These articles are published in the Slough Town FC programme. The Rebels play in the National League South in a swanky new ground. I’ve been supporting Slough since the beginning of time despite now living in Brighton.

Sunday, September 25, 2011


Printed in the Southern League Central Division match v Daventry Town
on Saturday 24th September 2011. Slough won 2-1 in front of 274 to go

There’s nothing like the FA Cup to make me spring out of bed early,
bursting with excitement. Or maybe that’s just my son shouting that
he’s bursting for a wee. Whatever. I do love the FA Cup especially
when I get to go places I’ve never been. Actually, I have been to
Banbury before but that was for a friends funeral. Simon Jones was
killed on his first day as a casual worker at Shoreham docks, his head
crushed by the grab of a crane. He had no proper training doing one of
the most dangerous jobs in the country sent by an employment agency
that didn’t care about health and safety. The dock company had also
customized the crane grab that decapitated him to save time and money.
Now people hiding behind bogus health and safety rules gets on my
nerves as much as it does the Daily Snarl, but Simon’s death showed
that cutting corners costs lives. Aged just 24 Simon was killed to
save a few quid and his friends and families weren’t prepared to take
that lying down. We mounted a direct action campaign to get the
company to court which we eventually did.

In my mind Banbury was a small, quiet Oxfordshire market town. Er,
apparently not so small and definitely a bit more raucous. Their fans
were certainly in a raucous mood, and it was good to have a decent
crowd getting behind their team even if they did abuse us and somehow
think that 100 travelling Slough fans could fit in a taxi. Maybe
counting isn’t one of their strong points or taxis are a bit more
accommodating in this part of the country.

It is now nearly 39 years since we last paid Banbury. That was also an
FA Cup game and we lost 2-1. Someone in the pub complained that they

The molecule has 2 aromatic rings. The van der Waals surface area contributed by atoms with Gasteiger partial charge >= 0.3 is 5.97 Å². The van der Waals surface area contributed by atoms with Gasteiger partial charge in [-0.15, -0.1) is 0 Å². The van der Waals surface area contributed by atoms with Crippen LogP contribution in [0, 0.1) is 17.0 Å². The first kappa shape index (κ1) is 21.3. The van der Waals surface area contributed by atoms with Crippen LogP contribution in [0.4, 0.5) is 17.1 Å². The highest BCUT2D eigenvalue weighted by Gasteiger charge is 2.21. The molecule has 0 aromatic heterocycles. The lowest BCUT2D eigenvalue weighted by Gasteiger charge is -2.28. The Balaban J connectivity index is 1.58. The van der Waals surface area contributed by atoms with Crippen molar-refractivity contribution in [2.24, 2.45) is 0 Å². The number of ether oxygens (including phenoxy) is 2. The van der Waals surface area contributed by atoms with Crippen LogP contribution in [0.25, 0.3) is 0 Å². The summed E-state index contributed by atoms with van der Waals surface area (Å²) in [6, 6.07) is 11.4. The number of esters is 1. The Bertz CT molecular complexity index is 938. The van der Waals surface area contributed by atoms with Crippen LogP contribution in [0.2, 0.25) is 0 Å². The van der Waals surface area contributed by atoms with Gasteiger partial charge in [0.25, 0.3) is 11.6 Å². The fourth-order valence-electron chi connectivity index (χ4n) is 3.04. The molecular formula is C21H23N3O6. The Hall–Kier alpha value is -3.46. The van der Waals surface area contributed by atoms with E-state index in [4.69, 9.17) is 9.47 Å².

still hadn’t got a programme for that game. We reckoned it was time to
let it go.

Banburys decade of horror was the eighties. They nearly went bankrupt,
had to sell their ground and spent time in the Hellenic League. The
Spencer Stadium has an ‘everything must go’, falling down and unloved
feel to it. It also suffers from flooding and directly behind one goal
is a new flood relief channel! The grounds owner, a millionaire who
made his money from poultry, wants to build houses on it, but the
council won’t let him unless they find another ground. But it is in a
fantastic location, right next to train station in the middle of town.
Sites have been identified but as we all know these things take time.

Banbury are in the Southern Premier and in the opening 20 minutes it
showed but we were fantastic in the second half and when Ben Abbey
scored our third Sloughs fans were cock a hoop singing music wherever
she goes.

As we escaped to the bar to get out of the rain, we chatted to a
beaming Slough chairman Steve Easterbrook. As he pointed out, many
clubs base their finances on a run in the FA Cup. If that doesn’t
happen then budgets are cut. So it’s a very handy three grand for a
club with no ground. It’s not so long ago that Slough beat Paul
Mersons Walsall in the First round of the FA Cup. A game that Merson
has said was the lowest point of his footballing career. Could we
reach the first round proper again?

What the game also showed is that there isn’t a big difference between
the top clubs at our level and the division above. But with just one